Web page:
The incidents occurred between April 2006 and December 2009, and from August 2010 to April 2016.
Adding insult to injury, Sally Woodall's offending was only uncovered after she had resigned from the company.
She’s not someone you might expect to commit payroll fraud, according to Tracy Angwin, CEO of Australian Payroll Association.
For one, her resume looked good, having worked in high profile organisations including Hassell, and having experience in a wide variety of payroll technology.
However, this is an example of a corporate function that has not paid attention to any risk management strategy or embedded rigorous processes and controls in their payroll operation, according to Angwin.
She added that it is high time that boards and CEOs started to get serious about the management of the payroll function.
“The best friend of a potential payroll fraudster is mediocre payroll processes and governance,” she said.
“With a focus on processes and governance, having trained staff signing off on payroll who actually understand what they are checking and automated systems where possible, the risk of fraud can be practically eliminated.”
Angwin said that this is especially critical for organisations with a sole charge payroll operation.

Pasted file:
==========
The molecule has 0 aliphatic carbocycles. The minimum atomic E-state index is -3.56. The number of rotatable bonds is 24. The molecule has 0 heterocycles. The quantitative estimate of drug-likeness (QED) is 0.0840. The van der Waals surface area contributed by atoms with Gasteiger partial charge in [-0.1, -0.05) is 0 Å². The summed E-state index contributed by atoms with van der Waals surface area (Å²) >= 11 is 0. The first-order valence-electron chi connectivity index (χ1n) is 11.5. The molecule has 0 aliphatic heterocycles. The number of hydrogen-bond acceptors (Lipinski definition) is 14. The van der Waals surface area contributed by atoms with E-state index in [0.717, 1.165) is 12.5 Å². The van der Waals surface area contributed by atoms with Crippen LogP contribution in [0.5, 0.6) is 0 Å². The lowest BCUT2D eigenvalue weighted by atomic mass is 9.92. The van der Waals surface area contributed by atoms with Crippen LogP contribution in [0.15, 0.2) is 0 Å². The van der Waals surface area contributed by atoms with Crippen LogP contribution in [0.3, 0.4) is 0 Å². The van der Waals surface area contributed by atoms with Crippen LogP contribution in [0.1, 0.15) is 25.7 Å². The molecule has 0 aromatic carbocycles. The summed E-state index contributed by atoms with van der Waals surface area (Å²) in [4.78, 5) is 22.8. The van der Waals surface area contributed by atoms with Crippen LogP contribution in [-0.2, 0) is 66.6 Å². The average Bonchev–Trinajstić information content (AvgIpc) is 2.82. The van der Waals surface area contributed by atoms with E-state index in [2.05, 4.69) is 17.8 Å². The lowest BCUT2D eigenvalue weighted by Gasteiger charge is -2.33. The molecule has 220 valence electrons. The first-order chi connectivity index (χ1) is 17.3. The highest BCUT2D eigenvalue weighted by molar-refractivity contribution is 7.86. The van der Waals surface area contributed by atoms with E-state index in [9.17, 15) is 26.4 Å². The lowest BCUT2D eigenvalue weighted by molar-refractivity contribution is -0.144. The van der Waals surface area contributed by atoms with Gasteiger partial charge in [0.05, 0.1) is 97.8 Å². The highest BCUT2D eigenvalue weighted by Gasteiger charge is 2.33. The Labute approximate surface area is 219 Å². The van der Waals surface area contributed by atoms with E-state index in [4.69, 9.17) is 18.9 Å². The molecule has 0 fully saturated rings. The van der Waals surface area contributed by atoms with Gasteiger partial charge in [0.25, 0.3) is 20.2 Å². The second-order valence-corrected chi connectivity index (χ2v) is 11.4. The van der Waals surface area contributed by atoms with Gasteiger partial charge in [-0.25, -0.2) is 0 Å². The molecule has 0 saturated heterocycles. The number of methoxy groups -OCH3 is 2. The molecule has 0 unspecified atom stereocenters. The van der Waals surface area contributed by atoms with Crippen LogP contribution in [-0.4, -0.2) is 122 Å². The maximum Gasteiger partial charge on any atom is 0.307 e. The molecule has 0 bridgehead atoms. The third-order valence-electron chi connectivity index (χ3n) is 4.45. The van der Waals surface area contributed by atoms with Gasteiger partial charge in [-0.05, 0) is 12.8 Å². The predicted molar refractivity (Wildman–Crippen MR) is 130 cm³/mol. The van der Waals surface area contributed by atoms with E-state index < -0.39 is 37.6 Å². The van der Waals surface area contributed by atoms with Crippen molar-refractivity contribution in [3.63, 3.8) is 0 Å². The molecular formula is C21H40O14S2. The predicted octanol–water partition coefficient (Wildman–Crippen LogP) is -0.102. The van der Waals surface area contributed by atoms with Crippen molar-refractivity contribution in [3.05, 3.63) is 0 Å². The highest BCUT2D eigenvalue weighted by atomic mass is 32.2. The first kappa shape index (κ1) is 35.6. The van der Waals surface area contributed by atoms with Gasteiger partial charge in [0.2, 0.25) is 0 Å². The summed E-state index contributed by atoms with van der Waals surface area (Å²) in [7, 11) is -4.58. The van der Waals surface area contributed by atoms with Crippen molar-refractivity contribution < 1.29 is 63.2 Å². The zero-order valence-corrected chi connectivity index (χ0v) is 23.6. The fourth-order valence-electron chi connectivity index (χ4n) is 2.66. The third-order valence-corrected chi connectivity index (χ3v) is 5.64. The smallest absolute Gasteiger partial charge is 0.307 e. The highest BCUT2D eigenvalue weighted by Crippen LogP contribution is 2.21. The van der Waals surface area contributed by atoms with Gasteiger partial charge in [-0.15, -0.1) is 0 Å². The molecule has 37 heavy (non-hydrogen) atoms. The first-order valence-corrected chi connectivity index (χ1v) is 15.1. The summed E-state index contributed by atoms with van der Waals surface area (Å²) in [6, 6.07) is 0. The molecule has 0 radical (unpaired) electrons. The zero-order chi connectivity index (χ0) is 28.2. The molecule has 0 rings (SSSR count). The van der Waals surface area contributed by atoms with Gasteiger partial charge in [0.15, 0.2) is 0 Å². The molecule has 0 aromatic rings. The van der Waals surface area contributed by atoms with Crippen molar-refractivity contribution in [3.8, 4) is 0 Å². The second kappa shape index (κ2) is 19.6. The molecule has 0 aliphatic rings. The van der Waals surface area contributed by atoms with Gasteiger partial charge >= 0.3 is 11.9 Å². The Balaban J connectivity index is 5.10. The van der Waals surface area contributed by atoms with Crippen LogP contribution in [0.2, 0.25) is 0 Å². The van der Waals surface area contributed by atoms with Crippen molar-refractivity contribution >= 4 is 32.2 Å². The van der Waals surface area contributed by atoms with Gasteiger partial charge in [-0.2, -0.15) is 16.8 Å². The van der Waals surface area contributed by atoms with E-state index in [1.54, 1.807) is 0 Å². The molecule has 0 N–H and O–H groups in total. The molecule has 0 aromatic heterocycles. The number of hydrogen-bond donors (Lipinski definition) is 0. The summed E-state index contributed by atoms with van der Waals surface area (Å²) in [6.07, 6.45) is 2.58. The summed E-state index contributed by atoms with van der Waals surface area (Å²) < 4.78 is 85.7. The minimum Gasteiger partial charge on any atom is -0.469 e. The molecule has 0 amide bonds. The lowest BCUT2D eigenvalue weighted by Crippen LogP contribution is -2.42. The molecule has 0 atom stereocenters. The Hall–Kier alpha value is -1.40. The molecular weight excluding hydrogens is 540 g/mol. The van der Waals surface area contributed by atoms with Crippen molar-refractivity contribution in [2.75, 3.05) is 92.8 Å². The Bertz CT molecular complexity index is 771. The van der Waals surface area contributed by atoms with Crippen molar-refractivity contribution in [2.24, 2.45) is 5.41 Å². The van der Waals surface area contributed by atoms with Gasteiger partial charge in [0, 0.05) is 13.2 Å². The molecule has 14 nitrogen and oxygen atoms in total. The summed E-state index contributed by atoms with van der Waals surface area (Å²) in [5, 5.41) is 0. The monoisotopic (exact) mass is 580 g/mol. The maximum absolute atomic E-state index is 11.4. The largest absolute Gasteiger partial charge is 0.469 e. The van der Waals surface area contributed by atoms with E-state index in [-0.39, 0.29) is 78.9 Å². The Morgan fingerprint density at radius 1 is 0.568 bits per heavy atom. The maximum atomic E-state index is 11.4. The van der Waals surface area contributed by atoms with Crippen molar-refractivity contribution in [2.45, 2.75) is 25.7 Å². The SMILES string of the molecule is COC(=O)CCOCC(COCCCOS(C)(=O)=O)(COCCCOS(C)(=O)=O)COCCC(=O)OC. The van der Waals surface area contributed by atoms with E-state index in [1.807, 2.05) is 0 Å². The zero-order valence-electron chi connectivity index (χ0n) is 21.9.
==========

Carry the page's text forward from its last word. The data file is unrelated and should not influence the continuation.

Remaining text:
“As well as the financial loss to employers due to payroll fraud, the brand damage caused by negative media reports can be devastating,” said Angwin.
“Both Sally Woodall and Sonya Causer, who stole over $19 million from Clive Peeters, were able to get payroll or accounting roles following their fraudulent activity.”
Angwin said that employers need to take much more care when recruiting payroll managers.
This should include mandatory police checks just as you might conduct a payroll knowledge assessment on potential candidates.
“To mitigate the risk of payroll errors and fraud, along with pre-employment checks, employers need to ensure their payroll team is qualified in payroll or outsource their payroll operation to an organisation with qualified staff,” said Angwin.
Large companies are making on average $3,950,000 of errors annually, and these are just the ones the employers find out about, according to Australian Payroll Association’s 2017 Payroll Benchmarking Survey of more than 2000 employers.
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Worker who stole $347k from employer sentenced to jail
A former payroll manager from multinational design and architecture Hassell has been sentenced to jail for three years for systematically defrauding her employer of $737,000.